Libraries:  Labour’s budget included a £35,000 cut to Library services, achieved through trimming hours during quiet periods, and contributing to an overall review of how servies might be spread more fairly across the county.  Currently, better-off areas are well served, with Oystermouth and Killay libraries opening on a Sunday, and smaller libraries in much more deprived areas being open only a few hours a week.  The main (Lib Dem/Independent) opposition group proposed an amendment to the budget, to keep the service exactly the same as it is, by reducing the budget for cultural services and major events.  They claimed that libraries were an important resource for tackling poverty, in particular digital exclusion, given that Universal Credit must be claimed online and people need free access to computers.  They insisted that the new proposed opening hours for libraries were based on periods of busy book-lending, not taking account of things like computer use, clubs etc.  Robert Francis-Davies, June Burtonshaw and Mary all responded stridently to these criticisms.  June has undertaken a thorough review of library usage, including computer use and social clubs/events.  Keeping long hours in affluent areas won’t help the digitally excluded of Eastside or the city centre (Mary explained the digital inclusion strategy work underway with local partners), and the budget they propose cutting is used as match-funding to attract further grants, and gets us money from ticket sales, licences etc, so the loss actually translates into £140,000.  A lot of this budget also goes to ensure that people on lower incomes access culture and the arts; this is also important for building confidence, creating positive experiences and ambitions, and tackling poverty.  Since the budget, the criticism that the Tories, Independents and Uplands party voted to cancel the Airshow, has prompted discussion on social media about the merits (or not) of the Air Show. This is not really the point.  The Airshow and/or other events would have had to be cancelled if their proposed £35k cut (resulting in a £140k total loss) to the Culture budget had gone ahead.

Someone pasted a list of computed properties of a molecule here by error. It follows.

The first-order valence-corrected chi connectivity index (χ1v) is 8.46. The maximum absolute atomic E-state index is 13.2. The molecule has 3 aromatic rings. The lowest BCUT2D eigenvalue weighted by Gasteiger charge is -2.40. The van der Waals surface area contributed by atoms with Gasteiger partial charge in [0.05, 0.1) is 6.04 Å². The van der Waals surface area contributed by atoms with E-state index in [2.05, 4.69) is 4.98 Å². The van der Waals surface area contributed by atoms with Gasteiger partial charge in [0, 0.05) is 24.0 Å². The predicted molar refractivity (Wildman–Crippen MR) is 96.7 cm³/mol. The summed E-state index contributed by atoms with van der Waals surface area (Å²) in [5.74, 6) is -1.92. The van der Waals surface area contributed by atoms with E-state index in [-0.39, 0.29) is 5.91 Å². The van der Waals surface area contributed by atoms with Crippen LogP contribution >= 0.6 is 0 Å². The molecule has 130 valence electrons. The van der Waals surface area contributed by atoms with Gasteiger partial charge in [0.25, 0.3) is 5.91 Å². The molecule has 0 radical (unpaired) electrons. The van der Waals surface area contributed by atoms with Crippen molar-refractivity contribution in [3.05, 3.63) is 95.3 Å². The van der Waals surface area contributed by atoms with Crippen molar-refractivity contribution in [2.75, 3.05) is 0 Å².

Green Infrastructure & Biodiversity: Cllr Fitzgerald made a further attack on Swansea Labour, refuting the Leader’s promise to invest in re-greening the city and county.  She accused us of complacency over the felling of the ancient Redwood by a developer who had no permission, and the loss of considerable chunks of woodland on an approved housing development site.  Rob Stewart reminded her that she has been fully briefed on the work we’re doing to bring the destroyer of the Redwood to justice.  Mary referred back to the LDP for further evidence of Swansea Labour’s commitment to environmental protection and increasing Green Infrastructure, listing various LDP policies aiming to commit developers to introduce more greenery, protect the environment and safeguard against climate change, remarking that it seemed to deliver what Cllr Fitzgerald was hoping for in Swansea, so it was a good job it had been adopted … without her support.

Budget Voting: The Leader called for a Named Vote to identify exactly who was standing by the important improvements and protections announced in our budget – in the face of crippling Tory austerity and £24m less available to us than last year – and who was not.  The record will show that everyone on the opposition benches voted against the budget.  Even though they hadn’t proposed a different one.

Finally it’s worth remembering that, contrary to the claims of some in the public gallery, there is no such thing as a legal no-cuts budget when you’re losing £24m of your funding.  If council can’t pass a balanced budget, the (unelected) officers are allowed to take over, and set one that suits them.